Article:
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Bull of the Day

Facebook (FB - Analyst Report) looks poised for new highs in June after consolidating under $120 this month following another strong quarterly report.

My colleague Eric Dutram chose FB for his Bull of the Day in early April before the company beat on the top and bottom lines and here's what he observed...

Facebook remains in a class by itself for investors, as it is the only one of the four (FANG stocks) with a strong double digit stock performance (roughly) in Q1, and it is now easily leading the group over the past six months as well.

But some concerns are now starting to appear over FB and their prospects. A few are worried about user post levels and publisher interest in the Instant Article program, and the stock is selling off as a result.

However, are these really reasons to be worried about FB shares, or does this present a great entry point for Facebook ahead of the next leg up? I think that Facebook still represents a great growth story, and if you look to recent estimates and some of its metrics, I think you’ll agree that FB is a buy at these levels.

I agreed with Eric back then and I bought FB shares for my Zacks Follow The Money portfolio right before their April 27 report. I'm glad I did, as that strong quarter and outlook prompted analysts to raise earnings estimates significantly in the past 30 days, moving the full-year 2016 consensus from $2.41 to $2.80, representing 88% EPS growth!

2017 profit projections rose from $3.37 to $3.81, for a very respectable 36% advance in year-over-year growth.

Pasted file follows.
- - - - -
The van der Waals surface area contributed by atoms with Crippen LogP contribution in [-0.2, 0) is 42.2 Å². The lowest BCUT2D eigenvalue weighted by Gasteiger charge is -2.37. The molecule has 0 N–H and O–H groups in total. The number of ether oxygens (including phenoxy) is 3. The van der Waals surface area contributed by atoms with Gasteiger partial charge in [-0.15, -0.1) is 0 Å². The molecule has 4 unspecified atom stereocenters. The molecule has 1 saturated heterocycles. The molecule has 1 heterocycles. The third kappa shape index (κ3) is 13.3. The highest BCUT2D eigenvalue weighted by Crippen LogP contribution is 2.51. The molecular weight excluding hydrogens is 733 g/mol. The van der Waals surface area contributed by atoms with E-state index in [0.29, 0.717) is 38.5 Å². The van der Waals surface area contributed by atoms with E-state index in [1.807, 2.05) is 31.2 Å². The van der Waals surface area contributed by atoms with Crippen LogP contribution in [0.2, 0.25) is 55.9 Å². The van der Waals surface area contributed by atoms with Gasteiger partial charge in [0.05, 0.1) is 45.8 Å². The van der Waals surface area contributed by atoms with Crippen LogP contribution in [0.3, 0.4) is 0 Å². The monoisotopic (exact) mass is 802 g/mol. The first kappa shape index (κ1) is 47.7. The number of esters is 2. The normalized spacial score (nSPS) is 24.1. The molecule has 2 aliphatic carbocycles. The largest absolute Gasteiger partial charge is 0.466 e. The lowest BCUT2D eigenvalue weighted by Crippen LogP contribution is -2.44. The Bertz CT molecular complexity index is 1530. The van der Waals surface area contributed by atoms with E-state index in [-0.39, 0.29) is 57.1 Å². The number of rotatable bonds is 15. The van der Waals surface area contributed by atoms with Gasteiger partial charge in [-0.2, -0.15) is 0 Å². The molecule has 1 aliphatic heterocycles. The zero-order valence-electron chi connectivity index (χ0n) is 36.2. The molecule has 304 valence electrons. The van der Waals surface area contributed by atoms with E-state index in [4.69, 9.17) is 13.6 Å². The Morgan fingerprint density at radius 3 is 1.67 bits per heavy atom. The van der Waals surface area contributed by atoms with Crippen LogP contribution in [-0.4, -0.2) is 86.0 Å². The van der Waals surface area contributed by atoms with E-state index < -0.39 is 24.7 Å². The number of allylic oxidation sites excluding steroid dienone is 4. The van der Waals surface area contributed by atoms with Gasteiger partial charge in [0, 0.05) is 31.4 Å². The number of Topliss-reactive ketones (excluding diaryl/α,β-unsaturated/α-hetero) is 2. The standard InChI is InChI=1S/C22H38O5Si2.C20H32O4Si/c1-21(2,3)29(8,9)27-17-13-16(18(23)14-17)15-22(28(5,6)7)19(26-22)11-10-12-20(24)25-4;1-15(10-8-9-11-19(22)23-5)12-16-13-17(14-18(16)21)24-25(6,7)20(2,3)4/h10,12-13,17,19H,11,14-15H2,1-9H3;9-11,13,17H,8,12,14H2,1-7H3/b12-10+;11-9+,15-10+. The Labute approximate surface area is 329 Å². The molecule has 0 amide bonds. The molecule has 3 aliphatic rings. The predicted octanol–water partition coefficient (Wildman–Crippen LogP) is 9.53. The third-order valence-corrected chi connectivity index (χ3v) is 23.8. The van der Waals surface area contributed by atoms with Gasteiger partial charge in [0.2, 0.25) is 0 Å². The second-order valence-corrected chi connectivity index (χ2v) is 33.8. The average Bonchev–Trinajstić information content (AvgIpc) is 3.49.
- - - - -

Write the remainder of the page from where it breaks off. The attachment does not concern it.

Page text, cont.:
Why Facebook is Must-Own at New Highs

I made a video blog last week titled 3 Stocks You Can Love at New Highs following another blow-out quarter from Ulta Beauty (ULTA - Snapshot Report) . Facebook joined ULTA as one of the three and here's what I had to say...

This story can be summed up fairly easy: Facebook is must-own for all kinds and sizes of fund managers because it has access to potentially billions of customers who use its platform every day and it is making significant progress on monetizing those eyeballs and clicks with mobile advertising and other initiatives.

You could say that for hedge funds, owning Facebook is like owning Apple (AAPL - Analyst Report) was in the past 5 years: they can’t afford not to.

Could Facebook become “over-owned” by institutions just like happened to AAPL shares in 2013 and this year? Sure it can, and it will. But I don't think that window is near yet. Maybe 1 to 2 years from now if and when the growth rate slows down.

Lone Pine Capital Likes FB

In the video blog linked above, I also profile one of my favorite hedge fund investors, Steve Mandel of Lone Pine Capital who owns both ULTA and FB. Here's what he had to say recently about his fund's approach to investing in Internet stocks...

The internet remains the single most important and disruptive economic phenomenon in the world. It is transforming almost every sector of the economy. A few leading internet companies dominate the scarce real estate on the mobile web, a place where customers are flocking globally. These companies still have significant runway for growth and are not trading for overly demanding valuations.

Increased mobile web use can also improve the economics of existing platforms: e.g., enterprise software companies such as Adobe (ADBE - Analyst Report) and Microsoft (MSFT - Analyst Report) as they move to accretive subscription models. It also untethers the videogame industry from the boom/bust nature of the traditional console cycle. Internet-driven investments remain the largest portion of our long portfolio.

The impact of the internet is resulting in the permanent and ongoing dismantling of longstanding economic models in advertising, media, retailing, technology and travel, among others. This informs a significant portion of our short portfolio.

I believe this confirms my investment thesis for owning Facebook. In short, I'm long with Lone Pine.

Disclosure: I own shares of FB for the Zacks FTM Portfolio.

Kevin Cook is a Senior Stock Strategist for Zacks where he runs the Follow The Money portfolio.